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Sound and Fury: Two Powerful Lives, One…

Sound and Fury: Two Powerful Lives, One Fateful Friendship

by Dave Kindred

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Warts-and-all look at Ali and Cosell by someone who was there. I thoroughly enjoyed this book. Hard to read some of the truths about this two but overall I found them more human after finishing. ( )
  burningdervish | Nov 29, 2016 |
Dave Kindred has done lovers of sports and history a favor with Sound and Fury.

Using two cultural giants – Mohammad Ali and Howard Cosell – he has produced a fresh and readable social history of the latter half of the Twentieth Century. Let me be clear. The Pointed Pundit loves Ali. Kindred refers to him as the most influential sports figure of the last century. In my mind, he understates the case; Ali is the most influential person of the last century.

Cosell, on the other hand, may have hesitated to tell you he was. He was not. Trained as a lawyer and gifted with the ability to articulate complexity, he brought a thinking man’s view to radio and television sports journalism.

Individually, they were interesting. Together, they were hypnotizing. They produced controversy, drama and comedy almost every time they appeared together.

Dave Kindred tells the story of this alliance from a unique perspective. As a newspaper and magazine sports columnist with nearly 40 years experience, he covered Ali’s early fight days as a reporter for the Louisville Courier-Journal before moving on to the The Atlanta Journal- Courier and The Washington Post. He draws upon his experiences to re-create the Ali-Cosell story in ways I have never seen attempted.

The result is a fascinating portrait of two outsized figures – their heroics and their demons. Drawing on personal observations, fresh reporting and interviews, Kindred writes a page-turning treatment of two lives that together changed sports, television and the Pointed Pundit would argue, the world, forever.

Penned by the Pointed Pundit
September 27, 2006
10:36:50 AM ( )
  PointedPundit | Mar 23, 2008 |
This is a "triple" biography of Ali, Cossell and of their friendship. Parts are interesting. The writer has no sympathy for Ali's politics & thinks his opposition to the Vietnam war was some combination of Ali blindly following Elijah Muhammad & Ali not wanted to go to war. He makes Ali out to be a monster but a sometimes lovable one. That may be true, but the author doesn't seem able to put Ali in context.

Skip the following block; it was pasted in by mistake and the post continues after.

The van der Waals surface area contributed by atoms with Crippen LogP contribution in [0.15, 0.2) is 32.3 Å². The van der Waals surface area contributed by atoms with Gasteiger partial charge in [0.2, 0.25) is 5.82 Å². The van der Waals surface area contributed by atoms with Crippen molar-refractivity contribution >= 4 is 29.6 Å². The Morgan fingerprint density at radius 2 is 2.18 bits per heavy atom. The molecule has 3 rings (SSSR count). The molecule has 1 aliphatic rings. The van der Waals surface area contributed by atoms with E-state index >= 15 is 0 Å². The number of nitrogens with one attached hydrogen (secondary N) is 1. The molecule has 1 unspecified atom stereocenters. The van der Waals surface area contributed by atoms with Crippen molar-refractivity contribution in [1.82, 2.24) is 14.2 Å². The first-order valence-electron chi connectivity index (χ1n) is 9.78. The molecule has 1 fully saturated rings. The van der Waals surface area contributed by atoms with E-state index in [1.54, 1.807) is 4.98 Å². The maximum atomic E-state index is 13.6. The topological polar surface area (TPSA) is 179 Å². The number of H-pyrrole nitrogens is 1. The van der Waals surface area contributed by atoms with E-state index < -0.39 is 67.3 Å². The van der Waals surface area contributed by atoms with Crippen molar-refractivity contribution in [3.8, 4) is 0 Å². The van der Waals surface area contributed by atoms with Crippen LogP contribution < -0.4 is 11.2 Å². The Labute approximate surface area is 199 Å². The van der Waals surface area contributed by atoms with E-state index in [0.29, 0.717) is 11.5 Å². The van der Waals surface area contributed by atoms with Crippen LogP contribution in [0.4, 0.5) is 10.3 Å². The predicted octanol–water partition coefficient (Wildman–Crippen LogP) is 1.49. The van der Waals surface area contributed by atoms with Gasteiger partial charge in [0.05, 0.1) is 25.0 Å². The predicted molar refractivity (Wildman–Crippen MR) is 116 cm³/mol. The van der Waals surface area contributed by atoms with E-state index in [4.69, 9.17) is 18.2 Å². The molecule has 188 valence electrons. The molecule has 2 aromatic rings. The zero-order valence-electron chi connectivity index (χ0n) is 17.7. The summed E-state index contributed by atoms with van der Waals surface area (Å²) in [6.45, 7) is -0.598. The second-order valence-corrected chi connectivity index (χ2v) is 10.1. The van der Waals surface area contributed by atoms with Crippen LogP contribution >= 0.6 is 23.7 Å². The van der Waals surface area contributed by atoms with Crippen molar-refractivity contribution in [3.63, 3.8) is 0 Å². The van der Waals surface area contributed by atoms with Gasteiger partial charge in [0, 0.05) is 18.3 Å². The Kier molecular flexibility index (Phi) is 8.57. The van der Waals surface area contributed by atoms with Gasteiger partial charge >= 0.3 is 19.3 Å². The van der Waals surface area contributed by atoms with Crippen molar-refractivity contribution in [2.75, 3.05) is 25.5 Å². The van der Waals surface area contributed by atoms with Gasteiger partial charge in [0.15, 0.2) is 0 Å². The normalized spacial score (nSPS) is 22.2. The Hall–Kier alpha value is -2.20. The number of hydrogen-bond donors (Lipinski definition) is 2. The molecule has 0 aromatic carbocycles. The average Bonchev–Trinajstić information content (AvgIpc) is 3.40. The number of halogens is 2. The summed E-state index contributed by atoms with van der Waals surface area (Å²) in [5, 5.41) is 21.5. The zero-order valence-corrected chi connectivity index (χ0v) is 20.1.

franoscar | Jan 4, 2008 |
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Amazon.com Product Description (ISBN 0743262123, Paperback)

Muhammad Ali and Howard Cosell were must-see TV long before that phrase became ubiquitous. Individually interesting, together they were mesmerizing. They were profoundly different -- young and old, black and white, a Muslim and a Jew, Ali barely literate and Cosell an editor of his university's law review. Yet they had in common forces that made them unforgettable: Both were, above all, performers who covered up their deep personal insecurities by demanding -- loudly and often -- public acclaim. Theirs was an extraordinary alliance that produced drama, comedy, controversy, and a mutual respect that helped shape both men's lives.

Dave Kindred -- uniquely equipped to tell the Ali-Cosell story after a decades-long intimate working relationship with both men -- re-creates their unlikely connection in ways never before attempted. From their first meeting in 1962 through Ali's controversial conversion to Islam and refusal to be inducted into the U.S. Army (the right for him to do both was publicly defended by Cosell), Kindred explores both the heroics that created the men's upward trajectories and the demons that brought them to sadness in their later lives. Kindred draws on his experiences with Ali and Cosell, fresh reporting, and interviews with scores of key personalities -- including the families of both. In the process, Kindred breaks new ground in our understanding of these two unique men. The book presents Ali not as a mythological character but as a man in whole, and it shows Cosell not in caricature but in faithful scale. With vivid scenes, poignant dialogue, and new interpretations of historical events, this is a biography that is novelistically engrossing -- a richly evocative portrait of the friendship that shaped two giants and changed sports and television forever.

(retrieved from Amazon Thu, 12 Mar 2015 18:11:29 -0400)

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Describes Muhammad Ali's relationship with Howard Cosell, the sports journalist, which, despite differences in racial, educational, and religious backgrounds, became a mutually respectful friendship.

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